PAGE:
• Nationals of Armenia, Georgia, Moldova, Russia and Ukraine are now eligible for the Poland Business Harbor Program, which offers a streamlined work visa for information technology professionals. The program was previously only available to Belarussian nationals.
  • Eligible applicants can apply for a work visa without obtaining a separate work permit and benefit from work visa processing that is two to seven months faster than under other options in Poland.

 

To view entire article, click here.

 

Other weekly news briefs



Canada: Increased Invitations to Apply Under 2021 Intake of Parents and Grandparents Program – Immigration, Refugees and Citizenship Canada (IRCC) will invite a record number, up to 30,000, to apply for the Parents and Grandparents Program in its 2021 intake. As in the past, the IRCC will send invitations to potential sponsors who have submitted an interest to sponsor form in 2020, allowing those sponsors to bring their parents and grandparents to Canada as permanent residents. Invitations will be sent over two weeks starting the week of September 20, 2021. Those who are invited to apply will be able to submit online applications using the new Permanent Resident Digital Intake tool. The minimum income requirement for sponsors will continue to be the minimum necessary income for the 2020 tax year. Employment insurance benefits and temporary COVID-19 benefits can be counted toward this income.

Costa Rica: More Individuals Eligible for Special Permit for Cuban, Nicaraguan and Venezuelan Refugees – The government of Costa Rica has extended the deadline to February 28, 2022, from December 15, 2021, for eligible Cuban, Nicaraguan and Venezuelan nationals to apply for a special humanitarian permit. Additionally, it has expanded eligibility to those who were denied refugee status between January 1, 2010 and December 15, 2021. Previously, only those who were denied refugee status between January 1, 2016 and December 15, 2021 were eligible. Interested applicants should contact their immigration professional for more information and case-specific advice.

Ireland: Citizenship Applications Backlog – To help prioritize the processing of citizenship applications during a government processing backlog, the Irish government has requested that citizenship applicants not submit applications after September 30, 2021 if they will require their passport during this time since the passport may not be returned in time for travel. Those who have submitted their passport with an application and now need it for emergency travel can send an email to [email protected] with a request. More information is available here.

New Zealand: Accredited Employer Work Visa Introduction Delayed – The government of New Zealand has announced that the introduction of the new Accredited Employer Work visa (AEWV) will be deferred to the middle of 2022; it was originally scheduled for November 2021. As a result, the six work visa categories which were to be replaced by the AEWV will remain in place until the middle of next year. The exact date of commencement of the AEWV is yet to be confirmed.

Panama: Earlier Implementation Date for Specific Country Visas and Addition of Peru to Qualifying Countries The government of Panama is moving up the implementation date to August 7, 2021 from August 20, for the decree that will modify the eligibility criteria for Specific Country Visa applications filed after this date. Additionally, Peru will be added to the list of countries whose nationals can apply for these visas. Under the decree, foreign nationals will either need to be in an employment contract with a company established in Panama or show that they have a real estate investment or fixed-term deposit in a local bank of at least USD 200,000 in Panama. Currently, applicants can be under an employment contract with a company established in Panama or shareholders of a Panamanian company without having to make an investment. The new rules also reduce the validity of the visa to two years (with the possibility to apply for permanent residence), from the previous indefinite validity, and removes Taiwan from the list of eligible countries.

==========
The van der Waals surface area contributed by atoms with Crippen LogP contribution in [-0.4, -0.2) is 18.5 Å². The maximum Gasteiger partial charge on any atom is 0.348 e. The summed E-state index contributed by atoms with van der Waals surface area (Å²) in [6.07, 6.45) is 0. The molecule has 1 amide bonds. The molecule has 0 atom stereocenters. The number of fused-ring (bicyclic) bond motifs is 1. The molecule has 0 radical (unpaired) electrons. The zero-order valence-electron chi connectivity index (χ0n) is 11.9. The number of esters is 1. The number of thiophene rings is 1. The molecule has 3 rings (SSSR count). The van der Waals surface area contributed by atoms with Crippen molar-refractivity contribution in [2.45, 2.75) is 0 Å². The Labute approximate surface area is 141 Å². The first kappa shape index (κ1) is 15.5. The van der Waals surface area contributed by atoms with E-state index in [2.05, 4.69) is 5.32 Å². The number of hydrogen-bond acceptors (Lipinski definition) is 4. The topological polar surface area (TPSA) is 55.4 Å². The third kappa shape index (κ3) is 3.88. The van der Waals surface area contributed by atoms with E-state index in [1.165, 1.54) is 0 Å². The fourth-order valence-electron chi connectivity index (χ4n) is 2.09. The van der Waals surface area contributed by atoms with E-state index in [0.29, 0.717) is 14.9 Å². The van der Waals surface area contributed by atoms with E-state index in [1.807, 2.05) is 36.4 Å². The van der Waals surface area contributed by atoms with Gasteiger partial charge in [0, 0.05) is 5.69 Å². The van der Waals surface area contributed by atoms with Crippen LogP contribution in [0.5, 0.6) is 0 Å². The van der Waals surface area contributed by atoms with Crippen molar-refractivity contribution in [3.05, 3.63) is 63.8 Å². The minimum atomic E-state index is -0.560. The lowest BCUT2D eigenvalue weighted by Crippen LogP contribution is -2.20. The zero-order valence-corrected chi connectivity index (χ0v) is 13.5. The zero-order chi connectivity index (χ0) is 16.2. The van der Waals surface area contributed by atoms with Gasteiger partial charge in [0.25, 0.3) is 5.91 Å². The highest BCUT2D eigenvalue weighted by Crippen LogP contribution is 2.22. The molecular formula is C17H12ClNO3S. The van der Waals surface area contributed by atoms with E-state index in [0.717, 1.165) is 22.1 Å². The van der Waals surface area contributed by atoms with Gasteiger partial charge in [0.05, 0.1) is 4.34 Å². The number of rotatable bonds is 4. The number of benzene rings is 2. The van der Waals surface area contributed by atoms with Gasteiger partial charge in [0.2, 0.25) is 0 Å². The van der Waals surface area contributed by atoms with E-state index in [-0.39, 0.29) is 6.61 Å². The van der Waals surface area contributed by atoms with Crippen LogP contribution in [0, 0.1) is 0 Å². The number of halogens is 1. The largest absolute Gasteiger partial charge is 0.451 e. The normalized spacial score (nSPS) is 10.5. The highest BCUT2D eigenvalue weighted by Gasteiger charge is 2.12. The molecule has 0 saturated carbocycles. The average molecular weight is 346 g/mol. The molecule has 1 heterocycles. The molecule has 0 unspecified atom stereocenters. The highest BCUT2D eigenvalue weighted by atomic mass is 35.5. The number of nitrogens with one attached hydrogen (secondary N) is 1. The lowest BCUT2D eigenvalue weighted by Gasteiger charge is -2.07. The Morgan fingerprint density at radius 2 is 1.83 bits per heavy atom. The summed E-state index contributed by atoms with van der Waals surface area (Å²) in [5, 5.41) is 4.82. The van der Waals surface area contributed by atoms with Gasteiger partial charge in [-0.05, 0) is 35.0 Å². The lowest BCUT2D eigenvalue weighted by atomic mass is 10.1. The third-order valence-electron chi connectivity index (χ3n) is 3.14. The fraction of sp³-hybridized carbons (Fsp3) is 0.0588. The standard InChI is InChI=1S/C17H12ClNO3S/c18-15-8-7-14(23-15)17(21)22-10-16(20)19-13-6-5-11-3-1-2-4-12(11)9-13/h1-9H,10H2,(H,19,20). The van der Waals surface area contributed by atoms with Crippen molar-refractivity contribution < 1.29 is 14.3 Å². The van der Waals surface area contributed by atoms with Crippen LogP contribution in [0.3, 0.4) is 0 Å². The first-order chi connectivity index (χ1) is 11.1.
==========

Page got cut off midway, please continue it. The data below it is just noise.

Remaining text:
Portugal: Forthcoming Immigration Agency Restructuring Causes Appointment Issues – The Immigration Services agency in Portugal will soon be permanently closed, and its tasks allocated to several Public Services agencies. Corresponding legislation is undergoing parliamentary debate. As a result of this shift, non-visa related immigration services and appointments are planned to be shifted to the Civil Registration Department. In anticipation of the law taking effect, Immigration Services is not scheduling non-visa appointments, and because the new agency cannot yet schedule appointments, there is an appointment block and several weeks’ immigration processing delays. Affected applications include family member applications where family members are already in Portugal based on, for example, a visa-exempt passport or alternative visa; EU Intra-Company Transferee Permit applications; and applications by EU permit holders. It is not yet known when the new legislation will take effect, or when the new agency will start accepting appointments for affected applicants.

Russia: Changes to Standard Private Visa and Introduction of Two New Visa Types – Effective September 1, 2021, relaxed requirements and changes will take effect for the Standard Private Visa, which is used by “close relatives” of Russian nationals, namely spouses; parents (and adoptive parents); children (and adopted children); spouses of children; full and half-siblings; grandparents; and grandchildren of the Russian national. Key changes include a 12-month validity period (up from three months); an unlimited number of entries (up from single or double entry); and a simpler application process. Additionally, two new dependent visas will be introduced, including student visas for family members of foreign nationals who study in Russia and work visas for family members of foreign nationals who work in professions on the list of skilled professionals in demand in Russia, such as doctors, pharmacists, engineers, mechanics, teachers, and electricians; only qualified specialists themselves are eligible.

 

This alert is for informational purposes only. If you have any questions, please contact the global immigration professional with whom you work at Fragomen.